Friday, September 24, 2010

Modeling Behavior from Coworkers

Oh coworkers, who I've worked with these past three years, I have learned much from you. And some of your behaviors I've adopted.

The Silent Stare or "What am I Supposed to Do About This?"
Aaron (who has sadly left the agency recently) would do a lot around the office -- much more than call of duty -- and naturally the rest of us became very dependent on him. Every once in a while someone would tell Aaron something that sounded like a request but would be something he wasn't available (or that he decided wasn't appropriate) to do. His recourse: Stare silently at the person. Eventually said person would walk away. Brilliant move.

Though may not work as well with direct requests or with supervisors.

Using the Term, "friend"
Another coworker has a gift of making people feel immediately welcome through her warm demeanor.

She often addresses clients with 'friend' as they come in to a workshop or a group event. She does it so naturally and usually people respond to it well. It sets a friendly environment. With time I've adopted using this greeting as people filter into a room. And OK, a couple of times in informal situations outside work with strangers.

Going About Finding Out if a Client is Lying
For most people this comes naturally but for me this is a weakness. I tend to take people at face value because that's the way I am. I'm typically more apt to trust someone unless the story doesn't add up from the get go or if trust has been broken with client previously.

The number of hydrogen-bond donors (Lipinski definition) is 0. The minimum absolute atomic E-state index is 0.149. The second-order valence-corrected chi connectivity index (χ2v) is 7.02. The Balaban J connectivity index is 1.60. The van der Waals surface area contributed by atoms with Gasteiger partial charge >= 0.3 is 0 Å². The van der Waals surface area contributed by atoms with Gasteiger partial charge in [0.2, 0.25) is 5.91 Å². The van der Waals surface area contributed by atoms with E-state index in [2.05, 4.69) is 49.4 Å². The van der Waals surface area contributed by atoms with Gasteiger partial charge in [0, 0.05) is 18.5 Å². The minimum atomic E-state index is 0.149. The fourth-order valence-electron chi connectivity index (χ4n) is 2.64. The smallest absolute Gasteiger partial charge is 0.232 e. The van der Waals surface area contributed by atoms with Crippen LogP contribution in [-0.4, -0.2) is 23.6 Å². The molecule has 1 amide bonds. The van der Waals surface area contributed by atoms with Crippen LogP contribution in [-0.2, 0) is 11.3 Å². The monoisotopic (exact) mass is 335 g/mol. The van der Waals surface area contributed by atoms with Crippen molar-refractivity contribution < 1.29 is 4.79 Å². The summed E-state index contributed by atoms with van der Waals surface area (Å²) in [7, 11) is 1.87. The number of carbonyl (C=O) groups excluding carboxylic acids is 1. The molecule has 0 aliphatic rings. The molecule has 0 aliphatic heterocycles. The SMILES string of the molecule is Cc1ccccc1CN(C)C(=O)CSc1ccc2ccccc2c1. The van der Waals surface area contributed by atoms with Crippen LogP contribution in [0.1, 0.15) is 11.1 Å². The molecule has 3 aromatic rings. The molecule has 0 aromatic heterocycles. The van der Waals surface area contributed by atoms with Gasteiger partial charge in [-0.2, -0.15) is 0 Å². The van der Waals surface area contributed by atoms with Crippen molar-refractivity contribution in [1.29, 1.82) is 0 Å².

A coworker advised me that if I'm suspicious that a client is lying to avoid following my instinct (that would go along the lines of "You're lying to me!!") but instead ask questions to verify what she's saying. For some common sense, for me helpful.

You've had an ongoing conversation with a client about her applying for a benefits card or another task that keeps being put off and remains at discussion stage. Not something that doesn't happen with other people (see family members). Presenting a task as something you'll be doing at a specific time may better commit a client to do it.

When Possible Write Case Notes Immediately After Contact
When and if that's not possible do your best to write them the day of. I did thank my coworker who suggested this later.

2 comments:

socialjerk said...

I've gotten really good at acting confused. This works with clients who are either outright lying, or contradict themselves because they are overwhlemed or confused. A little, "Wait. I thought you told your daughter she couldn't go out?" and seeming genuinely mystified has gotten a lot of people to backpedal and be more honest, for me.

And back when I worked in a youth center, my boss (now my best friend) would always greet the kids as, "friend." I loved it, and have picked it up as well.

Anatolia said...

Great tip Socialjerk!